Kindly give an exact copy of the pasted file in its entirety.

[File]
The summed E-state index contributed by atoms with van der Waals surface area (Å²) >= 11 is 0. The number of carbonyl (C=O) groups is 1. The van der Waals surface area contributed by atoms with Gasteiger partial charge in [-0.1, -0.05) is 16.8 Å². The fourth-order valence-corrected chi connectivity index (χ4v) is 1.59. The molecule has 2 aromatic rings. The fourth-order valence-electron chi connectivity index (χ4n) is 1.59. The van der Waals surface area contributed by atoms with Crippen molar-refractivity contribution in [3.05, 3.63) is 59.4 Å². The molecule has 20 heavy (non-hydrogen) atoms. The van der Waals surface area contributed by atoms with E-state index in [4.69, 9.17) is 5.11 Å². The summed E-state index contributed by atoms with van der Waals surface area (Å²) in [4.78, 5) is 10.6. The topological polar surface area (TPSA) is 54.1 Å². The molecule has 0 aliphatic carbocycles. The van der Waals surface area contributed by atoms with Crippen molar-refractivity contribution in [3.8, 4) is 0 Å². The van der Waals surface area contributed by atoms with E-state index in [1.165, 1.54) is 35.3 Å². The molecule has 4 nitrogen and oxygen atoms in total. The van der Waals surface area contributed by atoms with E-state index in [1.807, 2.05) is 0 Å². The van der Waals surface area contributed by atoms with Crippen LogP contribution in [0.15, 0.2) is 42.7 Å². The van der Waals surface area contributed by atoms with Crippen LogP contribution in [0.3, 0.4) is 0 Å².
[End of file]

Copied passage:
The summed E-state index contributed by atoms with van der Waals surface area (Å²) >= 11 is 0. The number of carbonyl (C=O) groups is 1. The van der Waals surface area contributed by atoms with Gasteiger partial charge in [-0.1, -0.05) is 16.8 Å². The fourth-order valence-corrected chi connectivity index (χ4v) is 1.59. The molecule has 2 aromatic rings. The fourth-order valence-electron chi connectivity index (χ4n) is 1.59. The van der Waals surface area contributed by atoms with Crippen molar-refractivity contribution in [3.05, 3.63) is 59.4 Å². The molecule has 20 heavy (non-hydrogen) atoms. The van der Waals surface area contributed by atoms with E-state index in [4.69, 9.17) is 5.11 Å². The summed E-state index contributed by atoms with van der Waals surface area (Å²) in [4.78, 5) is 10.6. The topological polar surface area (TPSA) is 54.1 Å². The molecule has 0 aliphatic carbocycles. The van der Waals surface area contributed by atoms with Crippen molar-refractivity contribution in [3.8, 4) is 0 Å². The van der Waals surface area contributed by atoms with E-state index in [1.165, 1.54) is 35.3 Å². The molecule has 4 nitrogen and oxygen atoms in total. The van der Waals surface area contributed by atoms with E-state index in [1.807, 2.05) is 0 Å². The van der Waals surface area contributed by atoms with Crippen LogP contribution in [0.15, 0.2) is 42.7 Å². The van der Waals surface area contributed by atoms with Crippen LogP contribution in [0.3, 0.4) is 0 Å².